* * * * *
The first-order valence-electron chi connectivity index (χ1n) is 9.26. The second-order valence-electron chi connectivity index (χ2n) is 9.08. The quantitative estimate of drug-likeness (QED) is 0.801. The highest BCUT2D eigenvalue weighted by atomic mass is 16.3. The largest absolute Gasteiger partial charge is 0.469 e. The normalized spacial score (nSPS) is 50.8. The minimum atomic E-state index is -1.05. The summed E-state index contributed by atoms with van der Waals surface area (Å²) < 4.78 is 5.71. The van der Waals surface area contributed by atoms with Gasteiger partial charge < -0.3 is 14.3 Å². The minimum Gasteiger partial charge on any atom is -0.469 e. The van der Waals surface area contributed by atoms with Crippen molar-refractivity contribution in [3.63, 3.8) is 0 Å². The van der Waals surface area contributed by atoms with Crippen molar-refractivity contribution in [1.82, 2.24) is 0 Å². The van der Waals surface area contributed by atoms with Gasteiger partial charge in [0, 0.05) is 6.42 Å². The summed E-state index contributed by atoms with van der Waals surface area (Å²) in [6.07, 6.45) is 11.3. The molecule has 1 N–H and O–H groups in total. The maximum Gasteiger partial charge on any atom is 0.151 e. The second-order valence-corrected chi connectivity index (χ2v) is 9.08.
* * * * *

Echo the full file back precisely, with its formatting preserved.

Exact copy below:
The first-order valence-electron chi connectivity index (χ1n) is 9.26. The second-order valence-electron chi connectivity index (χ2n) is 9.08. The quantitative estimate of drug-likeness (QED) is 0.801. The highest BCUT2D eigenvalue weighted by atomic mass is 16.3. The largest absolute Gasteiger partial charge is 0.469 e. The normalized spacial score (nSPS) is 50.8. The minimum atomic E-state index is -1.05. The summed E-state index contributed by atoms with van der Waals surface area (Å²) < 4.78 is 5.71. The van der Waals surface area contributed by atoms with Gasteiger partial charge < -0.3 is 14.3 Å². The minimum Gasteiger partial charge on any atom is -0.469 e. The van der Waals surface area contributed by atoms with Crippen molar-refractivity contribution in [3.63, 3.8) is 0 Å². The van der Waals surface area contributed by atoms with Crippen molar-refractivity contribution in [1.82, 2.24) is 0 Å². The van der Waals surface area contributed by atoms with Gasteiger partial charge in [0, 0.05) is 6.42 Å². The summed E-state index contributed by atoms with van der Waals surface area (Å²) in [6.07, 6.45) is 11.3. The molecule has 1 N–H and O–H groups in total. The maximum Gasteiger partial charge on any atom is 0.151 e. The second-order valence-corrected chi connectivity index (χ2v) is 9.08.